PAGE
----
Visit the pricing page for all the options, but basically there is a free option where users are shown Google text adverts after submission, a pay as you go (e.g. £5 per 100 responces) and monthly subscription (e.g. £5 for a month/£60 per year). The paid service provides better options for exporting the results but even the free version gives notifications of new submissions by email or RSS feeds.

-Potential longevity of the service and any other things

Difficult to know, but the service has been around a few years and seems to be developing.

2. Blackboard Assessments Tool

-Form creation, duplication and management among a large number of people

The process of creating the questions is pretty straight forward – you create an assessment and then the individual questions. The only slight complications occur because the tool is to be used for quizzes too, which means you get more options that you need.

I could create the questions, but not separate them into sections with a title and instructions for each section as with Form Assembly.

The survey can be exported and shared amongst several Blackboard areas.

-Completing the forms

Pretty straight forward. Can save questions individually or all at the end.

-Data management and analysis

The tool does record your results, creating bar graphs and allowing you to download as a CSV file. However it is made slightly more complex because it is designed for quizzes and so you’ll also get grades given for correct answers, which you don't need for a survey.

-Financial cost

None as we are using Blackboard already.

-Potential longevity of the service and any other things

Created surveys will last as long as we stay with Blackboard. This survey tool cannot be used outside Blackboard for other uses, which limits it’s use.

3. Bristol Online Surveys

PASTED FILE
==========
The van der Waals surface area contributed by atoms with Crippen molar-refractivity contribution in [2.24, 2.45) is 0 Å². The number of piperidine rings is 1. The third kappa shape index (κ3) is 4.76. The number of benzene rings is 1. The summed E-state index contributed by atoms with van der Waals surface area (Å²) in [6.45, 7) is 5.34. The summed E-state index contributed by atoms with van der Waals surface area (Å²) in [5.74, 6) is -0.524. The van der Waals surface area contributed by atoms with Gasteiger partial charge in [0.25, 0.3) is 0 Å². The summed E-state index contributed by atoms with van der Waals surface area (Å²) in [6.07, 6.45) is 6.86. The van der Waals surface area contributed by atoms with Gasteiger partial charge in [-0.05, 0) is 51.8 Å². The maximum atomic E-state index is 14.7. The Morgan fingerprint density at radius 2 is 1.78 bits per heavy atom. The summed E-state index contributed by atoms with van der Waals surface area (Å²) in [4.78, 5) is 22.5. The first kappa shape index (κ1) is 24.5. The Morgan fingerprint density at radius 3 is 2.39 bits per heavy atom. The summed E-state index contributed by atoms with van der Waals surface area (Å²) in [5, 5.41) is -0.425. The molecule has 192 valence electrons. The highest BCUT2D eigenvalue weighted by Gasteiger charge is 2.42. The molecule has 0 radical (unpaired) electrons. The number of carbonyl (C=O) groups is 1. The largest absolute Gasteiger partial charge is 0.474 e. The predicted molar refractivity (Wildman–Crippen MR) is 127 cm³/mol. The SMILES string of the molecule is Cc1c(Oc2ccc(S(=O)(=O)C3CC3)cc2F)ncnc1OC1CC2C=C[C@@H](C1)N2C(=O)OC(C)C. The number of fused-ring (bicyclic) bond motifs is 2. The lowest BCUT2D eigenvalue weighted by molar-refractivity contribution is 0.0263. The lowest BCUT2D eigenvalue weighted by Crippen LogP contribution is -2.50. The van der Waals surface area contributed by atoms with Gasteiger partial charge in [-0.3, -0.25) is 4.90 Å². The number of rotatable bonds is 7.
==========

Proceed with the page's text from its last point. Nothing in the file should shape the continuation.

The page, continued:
See an overview.

-Form creation, duplication and management among a large number of people

The creation of forms and questions is as quick and straightforward as Form Assembly. Duplication is easy as you can use other people’s forms as templates. Also you can create accounts for as many users as you want.

-Completing the form.

As simple as the other two services.

-Data management and analysis

Not used it myself but it looks like you can export CSV files of the data, and it will display results as bar graphs for you. It doesn’t look like there are notifications of submissions, but I might be wrong.

-Financial cost

£500 plus VAT per year for the institution.

-Potential longevity of the service and any other things

As the University of Bristol who created it seem to be using it I’d think it will be a long term thing.


The Blackboard survey tool (now called the Assessments tool) has improved since WebCT CE 4. As it doesn't allow surveys to be used outside of the Blackboard environment, we need to look at other options for the institution, however if you just want to run an end of module survey Blackboard is fine. If you like, download the Generic Module Evaluation that we have been using. If you have access to build your Blackboard area, go to the 'Build' tab, click on 'Manage Course', 'Import' and then upload the file and select it. This will import the questions and survey.

If the institution pays for Bristol Online Surveys you can create/copy something on there and link to the URL of the survey from anywhere including your Blackboard area. This is a good simple solution as long as there is someone in the institution to sort out administration of user accounts. It is academically focussed too, so seems to be developed with the use of research data in packages like SPSS in mind - although I've not looked at this aspect.

If you wanted more complex forms, with conditionally released sections and an RSS feed of results Form Assembly would be the best solution. This creates the best looking forms, especially if you spend a bit of time with it and can have multiple users using the same account, all receiving email updates of submissions for their own forms. It works well for simple forms too and is a very affordable solution.

04 January, 2008

Blackboard CE 6: Getting Started Guide

As several courses at Edge Hill are using Blackboard (aka WebCT CE 6) this semester we've made a getting started guide available to talk students through the process of logging in.

It's relevant to those at Edge Hill who might want to point their students towards it in inductions or course handbooks. You might want to print out copies to give to your students as Learning Technology Development will not be printing copies for distribution.